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Old 03-31-2005, 01:26 PM   #1
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Fontina cheese?

What exactly is this and are there subs?
I am not used to different cheeses or different names for cheeses. We grew up on the basics and then our little ol towns grocery stores (3 of them) don't carry too many, other then the basic, cheeses. So if I can't find this one, what is a good substitute for it?
Thanks!

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Old 03-31-2005, 02:13 PM   #2
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Hope this helps Cheese
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Old 03-31-2005, 02:22 PM   #3
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Fontina would be probably pretty hard to find in any regular supermarket no matter where you are.

The best sub might depend on what you are making ...
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Old 03-31-2005, 05:14 PM   #4
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Fontina is a semi-soft cheese, similare to Monteray Jack in texture, but a little more creamy. The flavor is a bit sharper than jack cheese, but less powerful than a good cheddar. It is very good with crackers, melted into toasted sandwiches or Grinders, etc. It is strong enough to flavor other ingredients, but not too strong to be eaten by itself. For a substitute, I would probably go with Muenster or Monteray Jack.

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Old 03-31-2005, 06:10 PM   #5
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On a side note i threw in a bunch of fontina to a Shells and Cheese macaroni dish and it was amazing!!!!!
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Old 02-11-2006, 05:36 PM   #6
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I think I posted somewhere else...

....that I had just discovered fontina from a recipe it called for. It will now be a staple in my cheeses. Super flavor.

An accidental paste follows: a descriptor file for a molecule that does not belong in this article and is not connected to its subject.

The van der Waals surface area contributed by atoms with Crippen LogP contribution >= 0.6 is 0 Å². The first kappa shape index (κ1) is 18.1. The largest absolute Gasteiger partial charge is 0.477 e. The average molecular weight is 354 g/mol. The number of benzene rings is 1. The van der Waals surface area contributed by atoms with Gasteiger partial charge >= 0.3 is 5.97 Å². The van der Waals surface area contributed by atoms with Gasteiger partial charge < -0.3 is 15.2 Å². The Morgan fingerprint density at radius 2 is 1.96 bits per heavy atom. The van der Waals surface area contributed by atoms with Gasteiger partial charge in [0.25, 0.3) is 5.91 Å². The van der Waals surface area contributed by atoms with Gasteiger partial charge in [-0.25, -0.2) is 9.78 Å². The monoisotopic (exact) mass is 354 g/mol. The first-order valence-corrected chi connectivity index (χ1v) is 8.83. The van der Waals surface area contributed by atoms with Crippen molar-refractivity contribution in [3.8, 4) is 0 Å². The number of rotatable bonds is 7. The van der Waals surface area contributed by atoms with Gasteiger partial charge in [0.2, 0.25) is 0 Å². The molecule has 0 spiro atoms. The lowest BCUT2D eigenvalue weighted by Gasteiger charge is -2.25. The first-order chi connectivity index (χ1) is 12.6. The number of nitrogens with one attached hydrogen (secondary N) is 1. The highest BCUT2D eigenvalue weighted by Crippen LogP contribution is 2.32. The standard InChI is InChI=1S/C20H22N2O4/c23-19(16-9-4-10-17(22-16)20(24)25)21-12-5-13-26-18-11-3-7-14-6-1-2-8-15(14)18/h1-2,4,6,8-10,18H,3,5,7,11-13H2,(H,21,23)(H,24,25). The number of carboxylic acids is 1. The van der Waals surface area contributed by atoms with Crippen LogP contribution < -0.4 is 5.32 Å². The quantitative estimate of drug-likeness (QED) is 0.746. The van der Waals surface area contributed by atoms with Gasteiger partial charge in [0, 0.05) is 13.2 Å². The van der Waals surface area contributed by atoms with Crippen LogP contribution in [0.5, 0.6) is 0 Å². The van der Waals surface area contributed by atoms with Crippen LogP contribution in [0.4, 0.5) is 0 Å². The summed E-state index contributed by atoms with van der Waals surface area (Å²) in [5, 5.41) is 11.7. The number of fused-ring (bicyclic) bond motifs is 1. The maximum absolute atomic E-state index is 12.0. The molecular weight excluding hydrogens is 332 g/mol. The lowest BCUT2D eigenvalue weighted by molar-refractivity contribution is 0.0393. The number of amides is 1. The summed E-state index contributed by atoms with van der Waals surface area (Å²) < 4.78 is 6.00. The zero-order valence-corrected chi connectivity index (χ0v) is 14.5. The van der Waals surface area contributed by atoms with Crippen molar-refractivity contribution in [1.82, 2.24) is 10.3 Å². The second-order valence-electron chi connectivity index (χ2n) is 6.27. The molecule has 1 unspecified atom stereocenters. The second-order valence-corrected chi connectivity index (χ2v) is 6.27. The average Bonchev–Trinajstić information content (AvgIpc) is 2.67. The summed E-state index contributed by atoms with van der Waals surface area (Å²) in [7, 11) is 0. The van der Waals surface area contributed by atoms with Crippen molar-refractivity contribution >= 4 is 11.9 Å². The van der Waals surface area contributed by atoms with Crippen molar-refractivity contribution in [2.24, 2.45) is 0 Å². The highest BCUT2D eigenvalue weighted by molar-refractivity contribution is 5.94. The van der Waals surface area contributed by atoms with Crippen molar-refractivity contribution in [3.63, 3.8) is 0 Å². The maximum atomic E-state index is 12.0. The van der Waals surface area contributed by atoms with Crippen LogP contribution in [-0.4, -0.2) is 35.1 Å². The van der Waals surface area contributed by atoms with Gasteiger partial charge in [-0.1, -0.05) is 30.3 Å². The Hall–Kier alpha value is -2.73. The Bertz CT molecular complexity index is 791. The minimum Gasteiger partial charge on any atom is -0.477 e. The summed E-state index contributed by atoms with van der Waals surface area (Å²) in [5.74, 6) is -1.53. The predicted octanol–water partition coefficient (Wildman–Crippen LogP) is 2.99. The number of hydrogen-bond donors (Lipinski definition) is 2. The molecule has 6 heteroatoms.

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Old 02-11-2006, 06:31 PM   #7
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Fontina is an uber cheese when combined with prosciutto and nothing else on a sandwich.

It's a great melter and goes really well in fondues.
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Old 02-11-2006, 06:57 PM   #8
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Haggis,

What does "uber cheese" mean? I'm guessing "excellent" or "great". Close?

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Old 02-11-2006, 11:05 PM   #9
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Bit of cross language contamination there.

Uber literally means 'above' in German, but is commonly also taken to mean 'super'. It is the super cheese :P.
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Old 02-12-2006, 06:58 AM   #10
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There are two kinds of fontina available and they are quite different. "Real" fontina is Italian. It is very tangy, semi soft, almost like a soft Swiss cheese. Danish fontina is also semi-soft, much milder, and a bit like a soft jack.
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Old 02-13-2006, 07:07 AM   #11
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Quote:
I am not used to different cheeses or different names for cheeses. We grew up on the basics and then our little ol towns grocery stores (3 of them) don't carry too many, other then the basic, cheeses. So if I can't find this one, what is a good substitute for it?
I've subbed Gouda with Fontina and had pretty good results
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Old 02-27-2006, 07:30 PM   #12
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http://igourmet.com
Check this site out they have every cheese in the world explain them, and give recipes.I have bought from them they are a good company.
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Old 02-28-2006, 11:23 PM   #13
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Possibly you could substitute with Gruyere but Fontina has a great taste that really can't be duplicated. I make a dish called Chicken Lombardi and substituted Gruyere one time - it wasn't the same AT all!!!!!! It had no sharpness or "bite" to it.
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Old 03-01-2006, 12:14 AM   #14
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You could substitute gruyere, emmenthal, gouda, edam or beaufort... but like others have said, fontina has it's own unique taste so try to get the real thing if you can.
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Old 05-16-2009, 11:50 PM   #15
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Fontina for what?

I think you must know the goal of your recipe to choose the right 'fontina' and the right italian soft cheese to 'make a fontina'. For example marzolini as the ones listed on renieri.net are not worldwide known but are wonderful italian soft cheeses suitable for many recipes.
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